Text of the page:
YA book 'An Ember in the Ashes' draws buzz

Many critics are praising the novel by writer Sabaa Tahir, which centers on people living in a Rome-like fantasy world.

'An Ember in the Ashes' is by Sabaa Tahir.

A new young adult novel is getting the attention of critics.

Sabaa Tahir’s book “An Ember in the Ashes,” which was released on April 28, is set in a Rome-like fantasy world and centers on Laia, whose brother is arrested by the government and who agrees to spy for a rebel group at a military academy. There she meets Elias, a soldier who is not happy with the current government. 

Amazon selected the title as its May spotlight book on its list of the best books to be released this month.

Other reviews have been positive as well. Publishers Weekly gave it a starred review, writing that “Tahir’s deft, polished debut alternates between two very different perspectives on the same brutal world, deepening both in the contrast. In a tale brimming with political intrigue and haunted by supernatural forces, the true tension comes from watching Elias and Laia struggle to decide where their loyalties lie.” Meanwhile, School Library Journal called it a “strong debut novel…. Tahir's world-building is wonderfully detailed and the setting is an unusual one for fantasy novels. All of her characters, even minor ones, are fully realized. In particular, the Commandant is a genuinely evil and frightening villain. The author doesn't pull any punches; her descriptions of torture, punishment, and battle are graphic and brutal.”

In addition, NPR critic Amal El-Mohtar called it “an appealing fantasy of crossing destinies and impossible choices,” though El-Mohtar noted that “this is a debut of the sort that Relies on Capital Letters to convey its world-building: the world is little more than a Scaffolding made of Concepts that allows Tahir to explore her main characters and the dynamics between them.” However, El-Mohtar wrote that “she does this to genuinely good effect: the threat levels are high and sharp, the characters are engaging, and the relationships between them occupy the bristling center of the sparsely decorated stage. Laia's journey from frightened runaway to capable spy is compelling, while Elias' struggle to maintain his integrity in a shockingly hostile environment is appropriately tense. The villains, in particular, are frighteningly effective.… [I]f there is a flaw where the character work is concerned, it's in the romantic tension….. [But the book is] fast-paced, well-structured and full of twists and turns.”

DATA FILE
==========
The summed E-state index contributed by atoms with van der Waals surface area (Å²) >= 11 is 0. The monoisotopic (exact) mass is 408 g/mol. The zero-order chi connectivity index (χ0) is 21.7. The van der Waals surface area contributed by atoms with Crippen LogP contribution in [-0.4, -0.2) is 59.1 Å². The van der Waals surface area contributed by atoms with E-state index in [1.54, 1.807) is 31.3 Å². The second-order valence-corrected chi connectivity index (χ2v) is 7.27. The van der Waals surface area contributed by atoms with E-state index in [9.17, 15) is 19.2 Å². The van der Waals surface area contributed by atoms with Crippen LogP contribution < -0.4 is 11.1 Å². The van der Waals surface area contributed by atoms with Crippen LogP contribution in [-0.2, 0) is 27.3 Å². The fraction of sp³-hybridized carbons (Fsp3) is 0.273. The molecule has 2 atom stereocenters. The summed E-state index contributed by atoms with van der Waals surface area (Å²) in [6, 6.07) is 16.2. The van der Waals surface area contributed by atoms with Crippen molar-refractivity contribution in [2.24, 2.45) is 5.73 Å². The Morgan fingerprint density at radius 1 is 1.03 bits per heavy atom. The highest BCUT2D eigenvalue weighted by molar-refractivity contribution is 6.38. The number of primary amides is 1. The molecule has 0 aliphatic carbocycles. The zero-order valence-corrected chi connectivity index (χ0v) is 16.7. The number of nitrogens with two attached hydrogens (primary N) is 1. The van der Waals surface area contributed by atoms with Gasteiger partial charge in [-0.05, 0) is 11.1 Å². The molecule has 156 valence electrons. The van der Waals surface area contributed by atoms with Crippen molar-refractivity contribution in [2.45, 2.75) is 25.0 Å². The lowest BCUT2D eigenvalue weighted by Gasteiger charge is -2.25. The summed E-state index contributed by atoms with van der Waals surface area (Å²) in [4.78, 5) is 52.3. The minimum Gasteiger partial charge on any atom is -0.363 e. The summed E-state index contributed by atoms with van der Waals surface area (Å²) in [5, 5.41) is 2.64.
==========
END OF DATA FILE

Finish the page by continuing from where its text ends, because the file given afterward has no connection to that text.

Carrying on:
Meanwhile, Kirkus Reviews found that the book has an “original, well-constructed fantasy world (barring some lazy naming)… Predictably, action, intrigue, bloodshed and some pounding pulses follow; there's betrayal and a potential love triangle or two as well. Sometimes-lackluster prose and a slight overreliance on certain kinds of sexual violence as a threat only slightly diminish the appeal created by familiar (but not predictable) characters and a truly engaging if not fully fleshed-out fantasy world.”

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